Palazzo dei Diamanti in Ferrara by Labics

Palazzo dei Diamanti in Ferrara by Labics

Palazzo dei Diamanti in Ferrara by Labics

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2017 – open[/vc_column_text][vc_column_text]


Ferrara, Italia[/vc_column_text][vc_column_text]



Maria Claudia Clemente and Francesco Isidori, founders of Labics, tell us about the project with which they won the competition announced by the Municipality of Ferrara for the restoration of Palazzo dei Diamanti. This project has been at the center of a wide debate and often the target of negative criticisms generated by a superficial reading of the contents. For those wishing to take advantage, here is a link to Artribune

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Palazzo dei Diamanti by Labics, 2017-open, Ferrara


Can you tell us about the project with which you won the competition for the expansion of Palazzo dei Diamanti, in Ferrara?

First of all let’s try to clarify what exactly the project consisted of. Unfortunately the terms for the extension (contained in the competition announcement) created a huge debate and completely wrong that was misleading with respect to the real purpose and objectives of the competition announcement and therefore of the project.

Let’s start from the beginning: the project is the winning proposal of the two-stage competition announced by the Ferrara Municipality in 2017 for the restoration of Palazzo dei Diamanti in Ferrara – a Renaissance masterpiece designed by Biagio Rossetti – and the construction of a pavilion in the garden behind the Palazzo. To be precise, the competition announcement required a solution for the closure of the exhibition route (the fourth side is missing from the Palace), together with the restoration of some parts of the old factory, the most tampered with, to house several support services for the exhibition space: the bookshop, cafeteria, toilets and a space for children.
The small 500-square-metre building located in the garden behind wasn’t considered thus as an extension of the existing building but simply as a pavilion in the park. Its location, far from the building and surrounded by greenery, had precisely this purpose. 
It is clear then that, consistent with our research, we did not design a sculptural object in the middle of the garden and autonomous from the context, but we placed ourselves within the history of the monument, in search of its geometric logic, the compositional rules but also respecting the visual structure and the role of the different components.[/vc_column_text][vc_single_image image=”18068″ img_size=”full” css=”.vc_custom_1569574999848{margin-bottom: 0px !important;border-bottom-width: 0px !important;padding-bottom: 0px !important;}”][vc_column_text css=”.vc_custom_1569574920563{margin-top: 0px !important;border-top-width: 0px !important;padding-top: 0px !important;}”]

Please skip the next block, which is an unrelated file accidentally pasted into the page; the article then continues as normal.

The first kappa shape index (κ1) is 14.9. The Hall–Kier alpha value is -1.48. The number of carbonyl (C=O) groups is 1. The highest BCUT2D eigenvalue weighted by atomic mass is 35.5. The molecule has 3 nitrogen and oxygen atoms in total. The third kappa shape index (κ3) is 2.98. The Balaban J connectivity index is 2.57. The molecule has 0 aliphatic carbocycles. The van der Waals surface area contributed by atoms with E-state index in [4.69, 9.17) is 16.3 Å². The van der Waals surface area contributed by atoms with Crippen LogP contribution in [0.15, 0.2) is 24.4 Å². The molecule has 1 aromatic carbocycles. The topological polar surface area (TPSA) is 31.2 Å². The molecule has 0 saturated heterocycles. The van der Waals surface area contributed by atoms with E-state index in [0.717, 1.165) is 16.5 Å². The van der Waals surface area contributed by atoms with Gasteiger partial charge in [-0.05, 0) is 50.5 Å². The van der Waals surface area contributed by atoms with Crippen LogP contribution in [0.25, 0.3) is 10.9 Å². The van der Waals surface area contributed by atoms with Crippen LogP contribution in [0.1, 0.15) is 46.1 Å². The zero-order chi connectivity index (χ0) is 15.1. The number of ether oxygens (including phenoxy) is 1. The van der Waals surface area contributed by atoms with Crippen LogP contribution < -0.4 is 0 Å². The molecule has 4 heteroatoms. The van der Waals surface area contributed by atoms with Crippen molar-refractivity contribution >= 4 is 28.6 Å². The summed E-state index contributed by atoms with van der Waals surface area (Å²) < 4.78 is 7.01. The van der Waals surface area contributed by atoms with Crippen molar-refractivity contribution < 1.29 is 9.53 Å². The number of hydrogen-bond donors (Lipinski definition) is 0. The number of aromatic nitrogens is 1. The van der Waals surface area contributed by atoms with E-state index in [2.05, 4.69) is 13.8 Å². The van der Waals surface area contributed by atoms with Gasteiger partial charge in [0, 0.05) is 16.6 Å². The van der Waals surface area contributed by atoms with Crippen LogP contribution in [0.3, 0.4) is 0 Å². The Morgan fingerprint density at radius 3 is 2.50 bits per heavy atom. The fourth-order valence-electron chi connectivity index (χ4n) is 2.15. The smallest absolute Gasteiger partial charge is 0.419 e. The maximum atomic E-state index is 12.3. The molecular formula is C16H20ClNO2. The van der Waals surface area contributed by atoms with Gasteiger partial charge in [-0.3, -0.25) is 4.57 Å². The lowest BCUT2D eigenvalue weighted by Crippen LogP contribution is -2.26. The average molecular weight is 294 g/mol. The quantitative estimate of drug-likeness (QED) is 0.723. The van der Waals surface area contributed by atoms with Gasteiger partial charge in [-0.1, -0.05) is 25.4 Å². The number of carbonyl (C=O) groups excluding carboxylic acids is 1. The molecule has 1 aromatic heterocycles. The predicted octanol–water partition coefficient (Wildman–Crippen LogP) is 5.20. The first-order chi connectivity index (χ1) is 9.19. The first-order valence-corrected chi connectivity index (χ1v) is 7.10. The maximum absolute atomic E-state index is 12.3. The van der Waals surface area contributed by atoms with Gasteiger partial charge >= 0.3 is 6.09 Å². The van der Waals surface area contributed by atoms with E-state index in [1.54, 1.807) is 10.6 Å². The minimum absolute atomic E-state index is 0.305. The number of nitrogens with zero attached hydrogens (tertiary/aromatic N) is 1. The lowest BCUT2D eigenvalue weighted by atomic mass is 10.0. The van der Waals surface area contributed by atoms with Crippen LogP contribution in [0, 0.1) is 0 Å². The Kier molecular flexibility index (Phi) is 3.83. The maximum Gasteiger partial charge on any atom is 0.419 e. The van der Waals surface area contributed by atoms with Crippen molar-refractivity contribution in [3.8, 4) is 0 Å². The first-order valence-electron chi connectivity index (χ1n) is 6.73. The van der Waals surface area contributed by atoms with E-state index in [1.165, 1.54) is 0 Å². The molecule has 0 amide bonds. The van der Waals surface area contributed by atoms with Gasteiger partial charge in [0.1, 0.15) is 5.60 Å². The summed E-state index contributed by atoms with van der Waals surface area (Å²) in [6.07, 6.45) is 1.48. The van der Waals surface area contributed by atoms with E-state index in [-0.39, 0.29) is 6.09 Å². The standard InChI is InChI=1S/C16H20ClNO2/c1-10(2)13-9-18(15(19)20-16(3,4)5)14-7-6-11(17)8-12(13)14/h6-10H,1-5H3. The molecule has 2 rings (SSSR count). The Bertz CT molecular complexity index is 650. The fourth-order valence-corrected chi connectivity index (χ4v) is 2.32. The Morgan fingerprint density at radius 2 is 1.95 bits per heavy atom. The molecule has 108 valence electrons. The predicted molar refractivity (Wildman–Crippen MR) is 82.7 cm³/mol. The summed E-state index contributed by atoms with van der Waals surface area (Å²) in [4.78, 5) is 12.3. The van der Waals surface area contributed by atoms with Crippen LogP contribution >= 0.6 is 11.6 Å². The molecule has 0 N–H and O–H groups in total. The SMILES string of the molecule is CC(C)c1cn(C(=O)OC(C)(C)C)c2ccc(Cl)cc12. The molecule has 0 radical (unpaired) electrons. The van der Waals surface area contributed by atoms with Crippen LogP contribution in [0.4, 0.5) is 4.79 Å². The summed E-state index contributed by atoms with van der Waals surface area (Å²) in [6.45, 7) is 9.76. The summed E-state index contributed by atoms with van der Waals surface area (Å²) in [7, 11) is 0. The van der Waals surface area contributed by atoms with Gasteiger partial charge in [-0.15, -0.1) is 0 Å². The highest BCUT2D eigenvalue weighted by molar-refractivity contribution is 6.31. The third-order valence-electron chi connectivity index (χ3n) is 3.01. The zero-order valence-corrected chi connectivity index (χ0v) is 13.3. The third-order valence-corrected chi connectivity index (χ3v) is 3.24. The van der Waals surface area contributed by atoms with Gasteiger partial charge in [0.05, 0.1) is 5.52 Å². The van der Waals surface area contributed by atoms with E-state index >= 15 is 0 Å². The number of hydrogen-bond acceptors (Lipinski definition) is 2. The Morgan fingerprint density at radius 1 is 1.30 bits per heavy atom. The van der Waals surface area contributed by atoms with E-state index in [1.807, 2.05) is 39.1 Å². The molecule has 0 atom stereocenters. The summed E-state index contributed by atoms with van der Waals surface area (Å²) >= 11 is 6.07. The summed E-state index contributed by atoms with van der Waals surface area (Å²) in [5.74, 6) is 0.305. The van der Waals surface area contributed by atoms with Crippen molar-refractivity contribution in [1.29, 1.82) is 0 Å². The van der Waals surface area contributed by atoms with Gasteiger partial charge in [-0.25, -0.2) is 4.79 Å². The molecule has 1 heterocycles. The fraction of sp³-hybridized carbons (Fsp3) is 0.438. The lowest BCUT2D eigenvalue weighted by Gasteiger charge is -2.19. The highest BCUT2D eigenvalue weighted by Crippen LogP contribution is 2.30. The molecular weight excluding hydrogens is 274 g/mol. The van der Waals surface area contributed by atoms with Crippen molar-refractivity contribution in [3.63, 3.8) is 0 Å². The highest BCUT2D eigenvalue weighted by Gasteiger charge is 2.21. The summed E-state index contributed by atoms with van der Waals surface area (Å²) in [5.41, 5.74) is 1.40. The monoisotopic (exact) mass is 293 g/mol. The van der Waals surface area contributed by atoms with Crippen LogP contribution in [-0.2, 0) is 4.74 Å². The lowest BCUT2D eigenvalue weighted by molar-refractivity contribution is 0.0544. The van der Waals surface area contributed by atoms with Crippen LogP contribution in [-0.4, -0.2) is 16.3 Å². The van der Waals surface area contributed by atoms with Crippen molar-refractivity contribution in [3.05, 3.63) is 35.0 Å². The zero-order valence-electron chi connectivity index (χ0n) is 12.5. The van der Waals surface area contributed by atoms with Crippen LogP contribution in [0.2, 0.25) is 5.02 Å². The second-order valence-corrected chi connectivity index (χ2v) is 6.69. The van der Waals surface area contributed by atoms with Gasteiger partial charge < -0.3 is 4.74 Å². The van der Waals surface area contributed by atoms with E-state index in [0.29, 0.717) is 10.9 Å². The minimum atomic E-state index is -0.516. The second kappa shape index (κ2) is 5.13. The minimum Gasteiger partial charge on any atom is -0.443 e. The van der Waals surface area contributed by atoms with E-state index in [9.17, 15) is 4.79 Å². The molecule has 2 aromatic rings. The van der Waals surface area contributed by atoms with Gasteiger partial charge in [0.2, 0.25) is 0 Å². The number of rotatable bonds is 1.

Palazzo dei Diamanti by Labics, 2017-open, Ferrara


Your intervention is very rigorous, and it seems to be very bright. What are these two choices due to?

The two aspects mentioned – rigor and luminosity – are closely related to each other. The project is based on four concepts:

Shape and geometry – The pavilion bases its formal matrix on the same geometric logic that structures the palace, a choice that allows the new intervention – completely different in formal and material language – to become part of the evolutionary logic of the existing building.

Occupied and bare space – The new intervention is coherent with the spatial structure of the Palace characterized by an alternation of filled and bare spaces: distancing the new intervention from the wall that defines the sixteenth-century courtyard creates a new void that fits harmoniously into the existing rich spatial sequence.

Thresholds – The role of filter that the ancient wall currently serves that separates the courtyard of the palace from the rear garden has been preserved. Distancing the new intervention from the existing wall has also allowed us to preserve its threshold status, a dividing element between two natural spaces.

The relationship with time – Lastly, the new intervention reflects the condition of incompleteness that characterises the palace’s façades and the internal space. By virtue of this aspect, the new pavilion was conceived as a “bare” structure able to connect with the building but at the same time to censure its autonomy.

In the light of these choices, the project is configured as an open portico, in continuity with the garden, therefore necessarily open and bright.[/vc_column_text][vc_single_image image=”18066″ img_size=”full” css=”.vc_custom_1569575019441{margin-bottom: 0px !important;border-bottom-width: 0px !important;padding-bottom: 0px !important;}”][vc_column_text css=”.vc_custom_1569574920563{margin-top: 0px !important;border-top-width: 0px !important;padding-top: 0px !important;}”]

Palazzo dei Diamanti by Labics, 2017-open, Ferrara

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From our interview with Maria Claudia Clemente e Francesco Isidori

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